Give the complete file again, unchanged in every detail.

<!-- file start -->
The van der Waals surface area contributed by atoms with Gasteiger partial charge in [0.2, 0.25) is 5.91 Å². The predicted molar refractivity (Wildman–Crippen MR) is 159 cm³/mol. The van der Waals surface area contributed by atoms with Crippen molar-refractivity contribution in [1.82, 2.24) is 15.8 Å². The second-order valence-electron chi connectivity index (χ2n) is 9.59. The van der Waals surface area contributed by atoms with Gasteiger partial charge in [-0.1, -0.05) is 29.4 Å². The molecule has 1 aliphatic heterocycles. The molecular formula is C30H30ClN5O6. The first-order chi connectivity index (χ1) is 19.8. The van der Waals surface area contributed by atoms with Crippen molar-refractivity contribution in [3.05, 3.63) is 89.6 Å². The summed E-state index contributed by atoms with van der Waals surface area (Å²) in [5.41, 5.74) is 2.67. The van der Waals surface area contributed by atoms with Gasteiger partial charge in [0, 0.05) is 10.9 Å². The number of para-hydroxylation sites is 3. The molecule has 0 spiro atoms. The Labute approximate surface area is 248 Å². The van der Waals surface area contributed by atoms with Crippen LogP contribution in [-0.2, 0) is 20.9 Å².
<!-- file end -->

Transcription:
The van der Waals surface area contributed by atoms with Gasteiger partial charge in [0.2, 0.25) is 5.91 Å². The predicted molar refractivity (Wildman–Crippen MR) is 159 cm³/mol. The van der Waals surface area contributed by atoms with Crippen molar-refractivity contribution in [1.82, 2.24) is 15.8 Å². The second-order valence-electron chi connectivity index (χ2n) is 9.59. The van der Waals surface area contributed by atoms with Gasteiger partial charge in [-0.1, -0.05) is 29.4 Å². The molecule has 1 aliphatic heterocycles. The molecular formula is C30H30ClN5O6. The first-order chi connectivity index (χ1) is 19.8. The van der Waals surface area contributed by atoms with Crippen molar-refractivity contribution in [3.05, 3.63) is 89.6 Å². The summed E-state index contributed by atoms with van der Waals surface area (Å²) in [5.41, 5.74) is 2.67. The van der Waals surface area contributed by atoms with Gasteiger partial charge in [0, 0.05) is 10.9 Å². The number of para-hydroxylation sites is 3. The molecule has 0 spiro atoms. The Labute approximate surface area is 248 Å². The van der Waals surface area contributed by atoms with Crippen LogP contribution in [-0.2, 0) is 20.9 Å².